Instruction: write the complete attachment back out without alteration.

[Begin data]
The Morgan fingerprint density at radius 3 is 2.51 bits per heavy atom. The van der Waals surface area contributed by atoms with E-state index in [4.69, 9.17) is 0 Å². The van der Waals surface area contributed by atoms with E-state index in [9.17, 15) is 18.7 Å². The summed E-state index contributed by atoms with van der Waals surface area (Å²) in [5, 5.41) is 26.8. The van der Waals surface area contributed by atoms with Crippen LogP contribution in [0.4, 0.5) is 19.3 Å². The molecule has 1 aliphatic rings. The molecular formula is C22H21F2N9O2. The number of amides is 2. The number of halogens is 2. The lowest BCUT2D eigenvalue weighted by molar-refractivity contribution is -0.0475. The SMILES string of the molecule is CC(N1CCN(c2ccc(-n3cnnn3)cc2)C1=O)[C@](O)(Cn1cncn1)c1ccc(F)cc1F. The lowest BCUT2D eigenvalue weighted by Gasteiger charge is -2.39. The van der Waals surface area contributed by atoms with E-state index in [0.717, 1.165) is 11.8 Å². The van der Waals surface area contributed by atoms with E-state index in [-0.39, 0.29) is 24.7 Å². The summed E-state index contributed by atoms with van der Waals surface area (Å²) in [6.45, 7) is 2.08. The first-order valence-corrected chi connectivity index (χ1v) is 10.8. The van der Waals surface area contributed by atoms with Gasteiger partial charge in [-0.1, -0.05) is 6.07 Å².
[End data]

The Morgan fingerprint density at radius 3 is 2.51 bits per heavy atom. The van der Waals surface area contributed by atoms with E-state index in [4.69, 9.17) is 0 Å². The van der Waals surface area contributed by atoms with E-state index in [9.17, 15) is 18.7 Å². The summed E-state index contributed by atoms with van der Waals surface area (Å²) in [5, 5.41) is 26.8. The van der Waals surface area contributed by atoms with Crippen LogP contribution in [0.4, 0.5) is 19.3 Å². The molecule has 1 aliphatic rings. The molecular formula is C22H21F2N9O2. The number of amides is 2. The number of halogens is 2. The lowest BCUT2D eigenvalue weighted by molar-refractivity contribution is -0.0475. The SMILES string of the molecule is CC(N1CCN(c2ccc(-n3cnnn3)cc2)C1=O)[C@](O)(Cn1cncn1)c1ccc(F)cc1F. The lowest BCUT2D eigenvalue weighted by Gasteiger charge is -2.39. The van der Waals surface area contributed by atoms with E-state index in [0.717, 1.165) is 11.8 Å². The van der Waals surface area contributed by atoms with E-state index in [-0.39, 0.29) is 24.7 Å². The summed E-state index contributed by atoms with van der Waals surface area (Å²) in [6.45, 7) is 2.08. The first-order valence-corrected chi connectivity index (χ1v) is 10.8. The van der Waals surface area contributed by atoms with Gasteiger partial charge in [-0.1, -0.05) is 6.07 Å².